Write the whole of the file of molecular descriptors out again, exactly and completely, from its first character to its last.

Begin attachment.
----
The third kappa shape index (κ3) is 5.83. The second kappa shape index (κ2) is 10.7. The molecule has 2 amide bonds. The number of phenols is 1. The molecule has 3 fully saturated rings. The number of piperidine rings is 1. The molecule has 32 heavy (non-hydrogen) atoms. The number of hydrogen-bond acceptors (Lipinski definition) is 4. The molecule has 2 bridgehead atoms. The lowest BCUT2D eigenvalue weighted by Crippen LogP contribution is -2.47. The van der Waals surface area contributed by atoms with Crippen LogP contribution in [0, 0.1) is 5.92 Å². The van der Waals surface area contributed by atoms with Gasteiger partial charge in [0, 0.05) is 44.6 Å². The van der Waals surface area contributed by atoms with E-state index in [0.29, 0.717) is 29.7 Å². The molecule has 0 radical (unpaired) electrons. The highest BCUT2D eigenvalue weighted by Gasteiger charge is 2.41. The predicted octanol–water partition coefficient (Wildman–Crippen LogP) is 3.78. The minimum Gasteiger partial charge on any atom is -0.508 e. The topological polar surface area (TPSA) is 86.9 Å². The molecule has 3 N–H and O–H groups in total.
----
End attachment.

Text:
The third kappa shape index (κ3) is 5.83. The second kappa shape index (κ2) is 10.7. The molecule has 2 amide bonds. The number of phenols is 1. The molecule has 3 fully saturated rings. The number of piperidine rings is 1. The molecule has 32 heavy (non-hydrogen) atoms. The number of hydrogen-bond acceptors (Lipinski definition) is 4. The molecule has 2 bridgehead atoms. The lowest BCUT2D eigenvalue weighted by Crippen LogP contribution is -2.47. The van der Waals surface area contributed by atoms with Crippen LogP contribution in [0, 0.1) is 5.92 Å². The van der Waals surface area contributed by atoms with Gasteiger partial charge in [0, 0.05) is 44.6 Å². The van der Waals surface area contributed by atoms with E-state index in [0.29, 0.717) is 29.7 Å². The molecule has 0 radical (unpaired) electrons. The highest BCUT2D eigenvalue weighted by Gasteiger charge is 2.41. The predicted octanol–water partition coefficient (Wildman–Crippen LogP) is 3.78. The minimum Gasteiger partial charge on any atom is -0.508 e. The topological polar surface area (TPSA) is 86.9 Å². The molecule has 3 N–H and O–H groups in total.